Aunt Kate leaned forward and spoke quietly so as not to disturb Charlotte. “I feel I ought to warn you about my stepson.”

“Warn me?” Olivia’s cheeks grew warm. “I hardly think— ”

Her aunt waved a hand dismissively. “Heavens, child, I’m not suggesting anything of that nature. No, I only meant to caution you about the welcome we are like to receive.”

“You mentioned Lord Sheldon keeps to himself a great deal of the time. I am not expecting to be met with a grand parade. I wish to inconvenience the marquess as little as possible.”

That wasn’t precisely true.

If all went to plan, she would put the man to a great deal of trouble. . . .

But that was her secret, one she didn’t dare share with present company. Not with Aunt Kate, certainly not with Charlotte, and not even with Queenie, who was by nature most admirably closemouthed.

“Jason,” Aunt Kate began, then sighed. “I know I should call him Sheldon, but I can’t seem to get my mind round it, no matter that he’s held the title for five years now. I suppose his Christian name is rather too familiar for polite conversation, but he has always been Jason to me.”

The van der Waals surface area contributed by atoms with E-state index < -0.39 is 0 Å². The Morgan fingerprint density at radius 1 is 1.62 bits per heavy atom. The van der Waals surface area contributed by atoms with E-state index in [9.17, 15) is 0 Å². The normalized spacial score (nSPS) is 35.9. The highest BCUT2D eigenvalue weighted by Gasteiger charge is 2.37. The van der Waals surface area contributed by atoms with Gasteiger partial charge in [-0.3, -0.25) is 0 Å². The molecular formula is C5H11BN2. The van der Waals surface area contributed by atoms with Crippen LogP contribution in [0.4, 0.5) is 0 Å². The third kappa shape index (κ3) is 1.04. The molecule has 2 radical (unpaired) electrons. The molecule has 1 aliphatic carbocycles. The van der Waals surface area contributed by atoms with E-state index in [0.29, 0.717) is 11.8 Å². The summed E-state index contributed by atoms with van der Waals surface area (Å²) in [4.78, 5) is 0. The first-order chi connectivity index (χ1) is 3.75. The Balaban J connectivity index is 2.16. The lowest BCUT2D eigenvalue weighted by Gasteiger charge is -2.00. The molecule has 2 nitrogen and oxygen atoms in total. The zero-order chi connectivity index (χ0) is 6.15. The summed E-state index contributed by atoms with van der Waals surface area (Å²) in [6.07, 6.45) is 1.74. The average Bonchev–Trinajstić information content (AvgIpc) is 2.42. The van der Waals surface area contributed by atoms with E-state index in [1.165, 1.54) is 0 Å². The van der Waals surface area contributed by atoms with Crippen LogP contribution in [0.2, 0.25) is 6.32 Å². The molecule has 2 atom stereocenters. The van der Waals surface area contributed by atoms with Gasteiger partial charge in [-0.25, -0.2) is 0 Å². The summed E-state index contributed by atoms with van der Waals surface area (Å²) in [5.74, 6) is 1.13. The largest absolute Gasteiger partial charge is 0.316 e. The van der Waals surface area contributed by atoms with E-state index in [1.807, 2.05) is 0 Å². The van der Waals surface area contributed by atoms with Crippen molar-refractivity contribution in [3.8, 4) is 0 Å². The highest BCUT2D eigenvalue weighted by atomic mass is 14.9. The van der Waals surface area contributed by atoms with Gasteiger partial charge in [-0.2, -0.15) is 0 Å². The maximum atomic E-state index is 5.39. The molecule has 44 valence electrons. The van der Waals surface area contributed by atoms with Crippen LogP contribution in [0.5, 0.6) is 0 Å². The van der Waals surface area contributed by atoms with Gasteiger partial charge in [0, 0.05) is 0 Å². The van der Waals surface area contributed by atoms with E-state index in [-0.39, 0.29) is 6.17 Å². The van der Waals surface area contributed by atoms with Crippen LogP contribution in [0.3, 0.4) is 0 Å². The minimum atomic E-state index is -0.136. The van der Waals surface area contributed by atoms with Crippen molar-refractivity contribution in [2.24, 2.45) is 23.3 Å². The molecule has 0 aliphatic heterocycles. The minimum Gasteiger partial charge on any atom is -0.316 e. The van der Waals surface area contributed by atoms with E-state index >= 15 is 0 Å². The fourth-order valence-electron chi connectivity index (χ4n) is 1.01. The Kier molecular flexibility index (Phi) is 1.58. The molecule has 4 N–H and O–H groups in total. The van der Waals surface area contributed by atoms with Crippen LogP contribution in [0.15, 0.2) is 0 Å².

“Did he not have use of a courtesy title?”

“There is one,” her aunt admitted, “but most of the heirs would rather do without it.” Her eyes sparkled with laughter. “Most understandable, really. Would you like to go through life being addressed as Bramblybum?”

“B-bramblybum?” Olivia burst out laughing. She caught her aunt’s sharp glance at Charlotte and lowered her voice. “Surely you are joking.”

Aunt Kate shook her head. “The marquisate was created for the ninth Viscount Traherne, who was, I gather, a great personal favorite with James I. The viscount’s son, who went on to become the second Marquess of Sheldon, openly disapproved of his sire’s, ah, special relationship with the king. The Traherne men have never been ones to keep their opinions to themselves, which perhaps accounts for the dearth of ambassadors and politicians in the family.

“In any case, the young man’s outbursts angered the king, and he might have met a very sorry end had not his father intervened. The viscount begged the king to disregard his son and joked how the boy had been born with nettles stinging his backside. The king’s revenge was to bestow a marquisate and an earldom upon the viscount. While his father was alive, the second marquess was known by his courtesy title.”

“The Earl of Bramblybum,” Livvy whispered, torn between horror and hilarity.

“Earl Bramblybum, actually, but I wouldn’t suggest you let that pass your lips once we reach Castle Arlyss. Jason always gets fussed on hearing it. He certainly doesn’t use the title for Edward. I have told you about Jason’s son, Edward, haven’t I? He’s nearly seven now and such a dear, sweet boy.”